By Fred Topel | Image property of 20th Century Fox, TrailerAddict
Chris Columbus used to be the man when it came to kids movies. He created a teen classic in The Goonies which he wrote and Adventures in Babysitting which he directed. Then he went younger with Home Alone and Harry Potter. I Love You, Beth Cooper is his first return to the teen genre that did him so well.
Chris Columbus on I Love You, Beth Cooper
“You have to go back to Adventures in Babysitting,” Columbus said. “That’s where you’ve got to start. For me, the reason I did this movie was that I was in a situation where you have big budgets, like with the Harry Potter movie, and you tend to work at a slightly slower pace, and you become spoiled and a little soft. I thought, ‘I need to reinvigorate the process of filmmaking.’ I wanted to go back to that, and I said to myself, ‘If I were getting out of film school right now and I was starting to direct my first movie, what would I do?’ And, I went back and looked at the movies I had written, Gremlins and Goonies, and then I looked at the first movie I directed, which was Adventures in Babysitting. This had been sitting in our office as a book, and Hayden [Panettiere] was attached to it, and I thought, ‘Well, this could be a companion piece to Adventures in Babysitting.’ This gave me an opportunity to do a movie on a lower budget, fairly quickly, with a brand new cast, and try to recreate that energy for a filmmaker, like myself, who’s been given a lot of money to make movies.”
Returning to a run and gun style, Columbus doesn’t have to make Transformers money for Beth Cooper to succeed. “No, we can make a couple million dollars and we’re fine. It was just so much fun to make and there’s very little stress with the release of this movie because of that. You want it to do well, but you hope people will discover it. You still hope that there’s a section of moviegoers out there, who are willing to discover something. With Borat, the movie was released in a select number of theaters, so everybody was fighting to get it and that created this communal experience where the theater was filled, which worked great for a comedy. Now, when movies open in 4,000 theaters, it’s very difficult.”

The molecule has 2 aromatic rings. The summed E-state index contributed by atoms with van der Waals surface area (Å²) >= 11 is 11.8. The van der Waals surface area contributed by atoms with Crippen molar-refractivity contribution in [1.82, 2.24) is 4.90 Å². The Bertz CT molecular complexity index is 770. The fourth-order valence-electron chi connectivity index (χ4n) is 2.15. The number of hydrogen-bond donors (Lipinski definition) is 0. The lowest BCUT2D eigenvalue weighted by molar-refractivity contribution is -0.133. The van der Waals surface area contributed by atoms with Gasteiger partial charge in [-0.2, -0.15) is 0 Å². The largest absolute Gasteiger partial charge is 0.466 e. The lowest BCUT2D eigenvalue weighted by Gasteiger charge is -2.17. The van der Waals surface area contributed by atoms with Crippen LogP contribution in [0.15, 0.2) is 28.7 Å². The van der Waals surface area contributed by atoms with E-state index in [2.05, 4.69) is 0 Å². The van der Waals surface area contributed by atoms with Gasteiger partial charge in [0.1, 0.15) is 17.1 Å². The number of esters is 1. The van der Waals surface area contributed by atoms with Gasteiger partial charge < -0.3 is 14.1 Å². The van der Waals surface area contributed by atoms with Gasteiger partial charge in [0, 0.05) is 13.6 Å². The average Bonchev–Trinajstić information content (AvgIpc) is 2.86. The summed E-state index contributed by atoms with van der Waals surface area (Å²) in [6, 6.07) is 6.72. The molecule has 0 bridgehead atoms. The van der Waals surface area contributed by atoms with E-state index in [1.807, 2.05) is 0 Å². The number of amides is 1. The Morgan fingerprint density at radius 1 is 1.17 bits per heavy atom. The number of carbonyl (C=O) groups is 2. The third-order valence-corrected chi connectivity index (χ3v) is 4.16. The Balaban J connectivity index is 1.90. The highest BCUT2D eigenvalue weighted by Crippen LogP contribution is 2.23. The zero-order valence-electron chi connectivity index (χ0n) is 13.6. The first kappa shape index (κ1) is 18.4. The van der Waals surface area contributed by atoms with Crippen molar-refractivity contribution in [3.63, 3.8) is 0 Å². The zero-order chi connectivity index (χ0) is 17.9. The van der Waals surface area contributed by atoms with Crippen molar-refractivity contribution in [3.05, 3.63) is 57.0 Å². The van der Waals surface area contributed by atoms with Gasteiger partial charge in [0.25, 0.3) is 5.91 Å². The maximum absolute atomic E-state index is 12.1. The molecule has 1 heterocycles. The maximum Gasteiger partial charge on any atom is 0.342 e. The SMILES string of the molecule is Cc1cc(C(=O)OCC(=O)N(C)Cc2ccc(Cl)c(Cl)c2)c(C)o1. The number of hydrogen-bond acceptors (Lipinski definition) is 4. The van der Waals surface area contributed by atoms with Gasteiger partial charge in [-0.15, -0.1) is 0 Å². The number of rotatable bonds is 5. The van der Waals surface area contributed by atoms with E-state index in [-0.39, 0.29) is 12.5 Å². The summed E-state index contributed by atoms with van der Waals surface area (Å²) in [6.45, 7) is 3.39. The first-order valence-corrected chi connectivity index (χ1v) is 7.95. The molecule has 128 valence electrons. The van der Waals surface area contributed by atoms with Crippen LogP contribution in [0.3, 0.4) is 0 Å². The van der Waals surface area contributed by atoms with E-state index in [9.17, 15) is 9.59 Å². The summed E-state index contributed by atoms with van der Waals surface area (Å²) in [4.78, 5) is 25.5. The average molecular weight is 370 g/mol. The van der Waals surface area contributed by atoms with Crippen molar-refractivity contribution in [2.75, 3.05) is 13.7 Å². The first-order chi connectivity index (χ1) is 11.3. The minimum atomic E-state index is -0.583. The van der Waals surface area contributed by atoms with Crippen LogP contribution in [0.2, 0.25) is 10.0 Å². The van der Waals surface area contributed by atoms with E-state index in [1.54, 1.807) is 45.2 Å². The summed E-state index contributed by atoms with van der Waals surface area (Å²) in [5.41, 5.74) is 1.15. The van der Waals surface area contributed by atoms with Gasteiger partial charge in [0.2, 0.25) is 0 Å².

I Love You, Beth Cooper
Of course, teens now are a lot more reckless than they might have been in the ‘80s, at least to the extent that it’s all more documented. There’s bad behavior in Beth Cooper but Columbus feels that’s part of growing up.
“I think it is, but you draw a fine line as to whether it’s good or bad. Ironically, if you look at the film carefully, they’re never drinking and driving, so that’s good. They might be drunk, but it’s PG-13. I’m not advocating it, but having teenagers of my own, I couldn’t deny that it’s something that goes on. But, I certainly don’t want to advocate that. That would be horrible. I think the most reckless thing in the movie, which scares me, is turning off the headlights and driving. That, to me, is just insane, but it’s funny and it worked, comedically, for that particular scene in the movie. It’s a sense of not being a hypocrite, in terms of remembering what my teenage years were like, which were very similar to this, in terms of me being a nerd and not being able to ask any girls out.”
Adult characters flash back to their teenage years too, and teenagers back to childhood, so Columbus came up with a way to portray that simply. “That was easy. That was fairly simple. I was more concerned about the look of the flashbacks. We talked about whether or not we’d make them in black and white or sepia, or something like that, but in the end, we decided not to. I just thought that snapping in and out of them, as opposed to dissolving, was probably the best way to do it.”
I Love You, Beth Cooper opens to theaters on July 10th.